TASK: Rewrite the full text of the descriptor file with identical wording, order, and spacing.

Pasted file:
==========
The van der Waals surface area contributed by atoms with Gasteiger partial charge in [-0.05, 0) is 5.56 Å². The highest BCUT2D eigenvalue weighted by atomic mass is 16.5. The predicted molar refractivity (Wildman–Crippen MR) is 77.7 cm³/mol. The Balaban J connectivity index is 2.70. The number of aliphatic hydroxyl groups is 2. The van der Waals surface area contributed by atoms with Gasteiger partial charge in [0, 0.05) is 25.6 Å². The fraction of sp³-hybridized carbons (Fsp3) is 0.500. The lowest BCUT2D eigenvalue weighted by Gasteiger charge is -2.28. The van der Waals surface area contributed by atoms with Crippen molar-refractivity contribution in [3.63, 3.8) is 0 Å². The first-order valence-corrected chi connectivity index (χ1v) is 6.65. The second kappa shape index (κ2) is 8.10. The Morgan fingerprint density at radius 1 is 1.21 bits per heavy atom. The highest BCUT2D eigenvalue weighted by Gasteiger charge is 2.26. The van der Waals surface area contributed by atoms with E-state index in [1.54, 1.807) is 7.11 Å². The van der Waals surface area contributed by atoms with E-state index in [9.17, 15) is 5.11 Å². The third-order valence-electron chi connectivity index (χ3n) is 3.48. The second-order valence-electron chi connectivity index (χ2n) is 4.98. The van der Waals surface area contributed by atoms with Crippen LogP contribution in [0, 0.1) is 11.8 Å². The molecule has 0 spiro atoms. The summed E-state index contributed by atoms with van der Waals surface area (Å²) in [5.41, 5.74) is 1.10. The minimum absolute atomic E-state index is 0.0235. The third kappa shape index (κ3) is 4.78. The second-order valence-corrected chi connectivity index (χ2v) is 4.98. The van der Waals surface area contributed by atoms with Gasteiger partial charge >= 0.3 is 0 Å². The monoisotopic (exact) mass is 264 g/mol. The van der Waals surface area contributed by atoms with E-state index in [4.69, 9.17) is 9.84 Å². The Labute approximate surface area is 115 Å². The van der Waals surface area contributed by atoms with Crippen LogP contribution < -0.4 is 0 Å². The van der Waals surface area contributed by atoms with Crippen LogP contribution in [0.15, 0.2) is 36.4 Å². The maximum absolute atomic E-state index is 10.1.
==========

The van der Waals surface area contributed by atoms with Gasteiger partial charge in [-0.05, 0) is 5.56 Å². The highest BCUT2D eigenvalue weighted by atomic mass is 16.5. The predicted molar refractivity (Wildman–Crippen MR) is 77.7 cm³/mol. The Balaban J connectivity index is 2.70. The number of aliphatic hydroxyl groups is 2. The van der Waals surface area contributed by atoms with Gasteiger partial charge in [0, 0.05) is 25.6 Å². The fraction of sp³-hybridized carbons (Fsp3) is 0.500. The lowest BCUT2D eigenvalue weighted by Gasteiger charge is -2.28. The van der Waals surface area contributed by atoms with Crippen molar-refractivity contribution in [3.63, 3.8) is 0 Å². The first-order valence-corrected chi connectivity index (χ1v) is 6.65. The second kappa shape index (κ2) is 8.10. The Morgan fingerprint density at radius 1 is 1.21 bits per heavy atom. The highest BCUT2D eigenvalue weighted by Gasteiger charge is 2.26. The van der Waals surface area contributed by atoms with E-state index in [1.54, 1.807) is 7.11 Å². The van der Waals surface area contributed by atoms with E-state index in [9.17, 15) is 5.11 Å². The third-order valence-electron chi connectivity index (χ3n) is 3.48. The second-order valence-electron chi connectivity index (χ2n) is 4.98. The van der Waals surface area contributed by atoms with Crippen LogP contribution in [0, 0.1) is 11.8 Å². The molecule has 0 spiro atoms. The summed E-state index contributed by atoms with van der Waals surface area (Å²) in [5.41, 5.74) is 1.10. The minimum absolute atomic E-state index is 0.0235. The third kappa shape index (κ3) is 4.78. The second-order valence-corrected chi connectivity index (χ2v) is 4.98. The van der Waals surface area contributed by atoms with Gasteiger partial charge >= 0.3 is 0 Å². The monoisotopic (exact) mass is 264 g/mol. The van der Waals surface area contributed by atoms with E-state index in [4.69, 9.17) is 9.84 Å². The Labute approximate surface area is 115 Å². The van der Waals surface area contributed by atoms with Crippen LogP contribution < -0.4 is 0 Å². The van der Waals surface area contributed by atoms with Crippen LogP contribution in [0.15, 0.2) is 36.4 Å². The maximum absolute atomic E-state index is 10.1.